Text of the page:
Will insurance companies provide a proviso on their personal risk insurance for a phenomenon that boarder on the “Act of God”?
By: Ringo Bones and Vanessa Uy
Throughout recorded history, only one person has been documented to having been hit by a meteorite from space. Fortunately, she survived. Because of this, opinions have always been divided in the insurance underwriters’ community whether the incident with Mrs. Hewlett Hodges should have been treated as a “freak occurrence.” She was extremely lucky though to have survived by being hit with a 10- pound fragment that pierced her roof and struck her left side. But first let us define which is which.
When the “rock” is still moving through the vacuum of space, it’s called a meteoroid. When the “rock” is glowing “pyrotechnically” as it enters the earth’s atmosphere, it’s called a meteor. When the said “rock” or “object” hits the earth surface, a house, or other unfortunate soul, it’s called a meteorite. These are the natural ones, while the increasingly commercial utilization of orbital space has created the problem of “space junk” that are the by - products of the launch of communication satellites which is also a possible source of meteorite strike hazard.
Concerns over the possibility of humans being injured or killed when hit by a meteorite strike usually becomes a topic of conversation during the annual meteor shower season that starts in August all through to mid –to- late November. These annual meteor showers occur in streams with established orbits. These meteor showers are named after the constellation from which they appear to radiate. Like the recent Perseid meteor shower that occurs in early August, which the one that occurred this year received heavy press coverage because of the ideal “viewing” conditions appear to radiate in the constellation Perseus. For those who missed it, don’t worry cause this coming late October the Orionid meteor shower will be radiating in the constellation of Orion. Though most of my buddies prefer the Leonid meteor shower because it’s occurrence from mid – to –late November in the constellation Leo are more likely to provide an ideal “viewing” conditions from our regular vantage point. Recent scientific studies have shown that that all recurrent meteor showers are mostly composed of debris left in the wake of comets, past or present.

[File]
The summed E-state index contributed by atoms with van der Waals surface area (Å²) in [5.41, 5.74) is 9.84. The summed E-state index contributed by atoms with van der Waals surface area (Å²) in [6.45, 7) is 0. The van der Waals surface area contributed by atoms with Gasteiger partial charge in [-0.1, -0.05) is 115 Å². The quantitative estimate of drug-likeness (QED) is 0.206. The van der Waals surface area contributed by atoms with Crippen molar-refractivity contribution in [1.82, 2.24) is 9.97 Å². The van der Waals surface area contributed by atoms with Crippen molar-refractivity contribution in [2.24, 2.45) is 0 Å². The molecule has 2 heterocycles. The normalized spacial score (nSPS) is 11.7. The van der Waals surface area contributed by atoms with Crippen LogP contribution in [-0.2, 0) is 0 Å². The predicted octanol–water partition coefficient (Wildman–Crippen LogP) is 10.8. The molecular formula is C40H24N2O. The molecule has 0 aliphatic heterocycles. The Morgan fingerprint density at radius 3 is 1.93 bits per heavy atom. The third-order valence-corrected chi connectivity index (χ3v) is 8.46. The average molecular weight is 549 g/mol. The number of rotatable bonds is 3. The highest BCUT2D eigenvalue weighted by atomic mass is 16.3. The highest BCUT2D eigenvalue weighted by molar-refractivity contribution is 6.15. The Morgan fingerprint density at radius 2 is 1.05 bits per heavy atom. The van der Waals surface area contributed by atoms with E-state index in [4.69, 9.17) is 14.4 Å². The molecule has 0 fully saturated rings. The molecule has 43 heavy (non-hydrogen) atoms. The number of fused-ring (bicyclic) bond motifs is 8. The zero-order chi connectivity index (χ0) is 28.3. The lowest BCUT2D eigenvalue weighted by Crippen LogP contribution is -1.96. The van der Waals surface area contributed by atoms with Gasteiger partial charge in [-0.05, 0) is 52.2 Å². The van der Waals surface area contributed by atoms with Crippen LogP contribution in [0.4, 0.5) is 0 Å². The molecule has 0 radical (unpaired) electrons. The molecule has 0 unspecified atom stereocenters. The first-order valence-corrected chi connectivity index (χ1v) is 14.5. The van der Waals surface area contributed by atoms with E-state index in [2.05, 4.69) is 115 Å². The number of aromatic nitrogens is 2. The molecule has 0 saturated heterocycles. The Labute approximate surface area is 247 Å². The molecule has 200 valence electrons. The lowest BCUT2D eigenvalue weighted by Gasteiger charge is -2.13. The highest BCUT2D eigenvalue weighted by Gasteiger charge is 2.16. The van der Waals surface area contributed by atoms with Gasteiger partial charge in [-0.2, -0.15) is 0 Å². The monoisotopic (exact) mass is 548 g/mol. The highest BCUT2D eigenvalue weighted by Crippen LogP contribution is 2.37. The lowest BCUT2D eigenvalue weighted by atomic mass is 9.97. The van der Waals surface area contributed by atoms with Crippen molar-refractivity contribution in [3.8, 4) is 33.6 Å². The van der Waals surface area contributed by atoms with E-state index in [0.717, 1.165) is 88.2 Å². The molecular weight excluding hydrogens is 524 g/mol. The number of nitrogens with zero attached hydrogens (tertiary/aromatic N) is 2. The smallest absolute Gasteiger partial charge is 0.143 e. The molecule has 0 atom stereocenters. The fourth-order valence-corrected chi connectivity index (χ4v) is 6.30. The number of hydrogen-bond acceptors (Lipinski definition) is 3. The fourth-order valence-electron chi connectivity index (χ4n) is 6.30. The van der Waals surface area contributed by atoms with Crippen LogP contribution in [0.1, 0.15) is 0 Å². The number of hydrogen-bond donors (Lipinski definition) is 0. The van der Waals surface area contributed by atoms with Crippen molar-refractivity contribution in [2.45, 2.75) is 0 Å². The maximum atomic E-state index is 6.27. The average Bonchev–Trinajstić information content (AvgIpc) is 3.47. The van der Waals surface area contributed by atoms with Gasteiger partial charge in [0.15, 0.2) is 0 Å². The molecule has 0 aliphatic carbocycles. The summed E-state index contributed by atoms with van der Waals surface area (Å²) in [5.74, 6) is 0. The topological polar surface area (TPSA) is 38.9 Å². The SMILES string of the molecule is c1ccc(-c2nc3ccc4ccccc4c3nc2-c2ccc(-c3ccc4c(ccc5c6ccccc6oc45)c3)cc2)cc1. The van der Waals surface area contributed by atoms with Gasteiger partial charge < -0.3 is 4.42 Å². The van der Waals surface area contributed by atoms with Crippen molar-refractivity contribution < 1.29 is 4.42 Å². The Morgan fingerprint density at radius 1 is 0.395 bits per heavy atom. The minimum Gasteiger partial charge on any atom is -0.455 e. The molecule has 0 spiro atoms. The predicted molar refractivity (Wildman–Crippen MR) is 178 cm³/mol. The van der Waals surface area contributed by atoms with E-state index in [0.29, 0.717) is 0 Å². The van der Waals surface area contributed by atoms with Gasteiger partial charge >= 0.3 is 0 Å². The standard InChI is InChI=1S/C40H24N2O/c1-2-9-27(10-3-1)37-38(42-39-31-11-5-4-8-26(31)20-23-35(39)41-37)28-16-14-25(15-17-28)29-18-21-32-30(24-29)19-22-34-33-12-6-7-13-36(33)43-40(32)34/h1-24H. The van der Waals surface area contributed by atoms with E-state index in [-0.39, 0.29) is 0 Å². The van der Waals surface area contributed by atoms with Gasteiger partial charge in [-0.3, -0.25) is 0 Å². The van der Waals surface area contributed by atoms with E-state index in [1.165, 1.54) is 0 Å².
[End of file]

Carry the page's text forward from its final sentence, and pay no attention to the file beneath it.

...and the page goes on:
Currently, Lloyds of London are the only known major insurance company that provides services on meteorite strike insurance policies. But the firm seriously advises anyone planning to purchase their meteorite strike “policies” to “think it over thoroughly” because these are somewhat expensive and meteorite strikes are statistically evaluated to a degree that their occurrence –in an average human lifetime- borders on the nonexistent. In the UK, meteor strikes (as written on their Webpage) are generally defined as an “Act of God.” According to the Website of Car Insurance in the UK (www.car-insurancefacts.co.uk) which defines “Act of God”; as an event not caused directly by an individual that causes damage to your vehicle. An example (albeit an unlikely one) would be a meteorite strike. More often than not, “Acts of God” are uninsurable.
While the “budget” side of the insurance industry doesn’t do business when it comes to insuring our person and property against meteorite strike insurance. There is also the rigmarole that they also fail to classify meteorites that are made by man i.e. spent rocket parts and other by-products of space travel and commerce (communication satellite launches) from those that are natural i.e. left over material from the creation of our solar system. Most of these insurance companies just classify these occurrences / incidents under the “Act of God” clause.
For all intents and purposes, its in the insurance companies of the world’s best interest to provide an insurance proviso on meteorite strikes, especially objects that are a product of the commercial utilization of space like the regular launching of communication satellites used for cellular phone and Internet data traffic. The profits generated by this activity has the mathematical equitability to make the meteorite insurance proviso economically viable to the average prospective client.